records, data, and documents in the possession, custody, or control of 
Defendant, relating to any matters contained in this Final Judgment; 
and
    (2) to interview, either informally or on the record, Defendant's 
officers, employees, or agents, who may have their individual counsel 
present, regarding such matters. The interviews shall be subject to the 
reasonable convenience of the interviewee and without restraint or 
interference by Defendant.
    B. Upon the written request of an authorized representative of the 
Assistant Attorney General in charge of the Antitrust Division, 
Defendant shall submit written reports or response to written 
interrogatories, under oath if requested, relating to any of the 
matters contained in this Final Judgment as may be requested.
    C. No information or documents obtained by the means provided in 
this section shall be divulged by the United States to any person other 
than an authorized representative of the executive branch of the United 
States, or to the Attorneys General of any of the Plaintiff States, 
except in the course of legal proceedings to which the United States is 
a party (including grand jury proceedings), or for the purpose of 
securing compliance with this Final Judgment, or as otherwise required 
by law.
    D. If at the time information or documents are furnished by 
Defendant to the United States, Defendant represents and identifies in 
writing the material in any such information or documents to which a 
claim of protection may be asserted under Rule 26(c)(1)(G) of the 
Federal Rules of Civil Procedure, and Defendant marks each pertinent 
page of such material, ``Subject to claim of protection under Rule 
26(c)(1)(G) of the Federal Rules of Civil Procedure,'' then the United 
States shall give Defendant ten (10) calendar days notice prior to 
divulging such material in any legal proceeding (other than a grand 
jury proceeding).

XI. NOTIFICATION

    Unless such transaction is otherwise subject to the reporting and 
waiting period requirements of the Hart-Scott-Rodino Antitrust 
Improvements Act of 1976, as amended, 15 U.S.C. Sec.  18a (the ``HSR 
Act''), Defendant, without providing advance notification to the 
Antitrust Division, the Plaintiff States, shall not directly or 
indirectly acquire any assets of or any interest (including, but not 
limited to, any financial, security, loan, equity, or management 
interest) in any entity engaged in the provision of voting equipment 
systems and services in the United States during the term of this Final 
Judgment.
    Such notification shall be provided to the Antitrust Division, the 
Plaintiff States, in the same format as, and per the instructions 
relating to the Notification and Report Form set forth in the Appendix 
to Part 803 of Title 16 of the Code of Federal Regulations as amended, 
except that the information requested in Items 5 through 9 of the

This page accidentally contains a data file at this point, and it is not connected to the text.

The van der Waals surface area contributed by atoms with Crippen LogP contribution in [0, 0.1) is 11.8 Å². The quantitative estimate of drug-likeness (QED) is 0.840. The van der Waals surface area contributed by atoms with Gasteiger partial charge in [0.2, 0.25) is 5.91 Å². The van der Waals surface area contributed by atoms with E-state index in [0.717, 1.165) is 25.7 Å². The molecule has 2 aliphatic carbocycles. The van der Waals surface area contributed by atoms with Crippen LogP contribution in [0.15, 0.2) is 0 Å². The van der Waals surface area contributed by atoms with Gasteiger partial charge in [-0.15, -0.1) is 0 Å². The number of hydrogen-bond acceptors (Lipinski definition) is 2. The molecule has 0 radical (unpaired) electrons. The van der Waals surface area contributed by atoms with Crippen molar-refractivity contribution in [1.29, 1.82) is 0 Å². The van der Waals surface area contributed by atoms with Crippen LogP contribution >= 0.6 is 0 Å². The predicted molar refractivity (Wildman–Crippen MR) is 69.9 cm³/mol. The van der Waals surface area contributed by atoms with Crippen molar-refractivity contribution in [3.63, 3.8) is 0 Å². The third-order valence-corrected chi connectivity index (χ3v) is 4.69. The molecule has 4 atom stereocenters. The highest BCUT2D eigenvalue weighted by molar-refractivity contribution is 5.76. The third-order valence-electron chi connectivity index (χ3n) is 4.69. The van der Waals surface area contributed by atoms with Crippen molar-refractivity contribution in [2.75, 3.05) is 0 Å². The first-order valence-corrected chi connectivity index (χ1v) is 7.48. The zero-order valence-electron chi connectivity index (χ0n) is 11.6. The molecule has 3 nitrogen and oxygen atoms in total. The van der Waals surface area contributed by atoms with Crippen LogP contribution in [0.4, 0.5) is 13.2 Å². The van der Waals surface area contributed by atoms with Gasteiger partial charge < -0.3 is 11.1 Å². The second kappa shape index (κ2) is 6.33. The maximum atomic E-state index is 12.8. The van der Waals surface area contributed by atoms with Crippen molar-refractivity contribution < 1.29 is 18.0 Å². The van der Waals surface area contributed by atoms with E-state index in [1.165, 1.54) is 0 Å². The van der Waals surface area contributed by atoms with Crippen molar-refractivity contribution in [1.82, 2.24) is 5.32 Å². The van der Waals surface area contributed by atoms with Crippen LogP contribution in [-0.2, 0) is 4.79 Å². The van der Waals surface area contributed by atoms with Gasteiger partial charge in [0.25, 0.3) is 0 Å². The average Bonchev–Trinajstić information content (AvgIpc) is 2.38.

instructions must be provided only about voting equipment systems and 
services. Notification shall be provided at least thirty (30) calendar 
days prior to acquiring any such interest, and shall include, beyond 
what may be required by the applicable instructions, the names of the 
principal representatives of the parties to the agreement who 
negotiated the agreement, and any management or strategic plans 
discussing the proposed transaction. If, within the 30-day period after 
notification, representatives of the Antitrust Division make a written 
request for additional information, Defendant shall not consummate the 
proposed transaction or agreement until thirty (30) calendar days after 
submitting all such additional information. Early termination of the 
waiting periods in this paragraph may be requested and, where 
appropriate, granted in the same manner as is applicable under the 
requirements and provisions of the HSR Act and rules promulgated 
thereunder. This Section shall be broadly construed and any ambiguity 
or uncertainty regarding the filing of notice under this Section shall 
be resolved in favor of filing notice.

XII. NO REACQUISITION

    Defendant may not reacquire any part of the Divestiture Assets 
during the term of this Final Judgment.

XIII. RETENTION OF JURISDICTION

    This Court retains jurisdiction to enable any party to this Final 
Judgment to apply to this Court at any time for further orders and 
directions as may be necessary or appropriate to carry out or construe 
this Final Judgment, to modify any of its provisions, to enforce 
compliance, and to punish violations of its provisions.

XIV. EXPIRATION OF FINAL JUDGMENT

    Unless this Court grants an extension, this Final Judgment shall 
expire ten (10) years from the date of its entry.

XV. PUBLIC INTEREST DETERMINATION

    Entry of this Final Judgment is in the public interest. The parties 
have complied with the requirements of the Antitrust Procedures and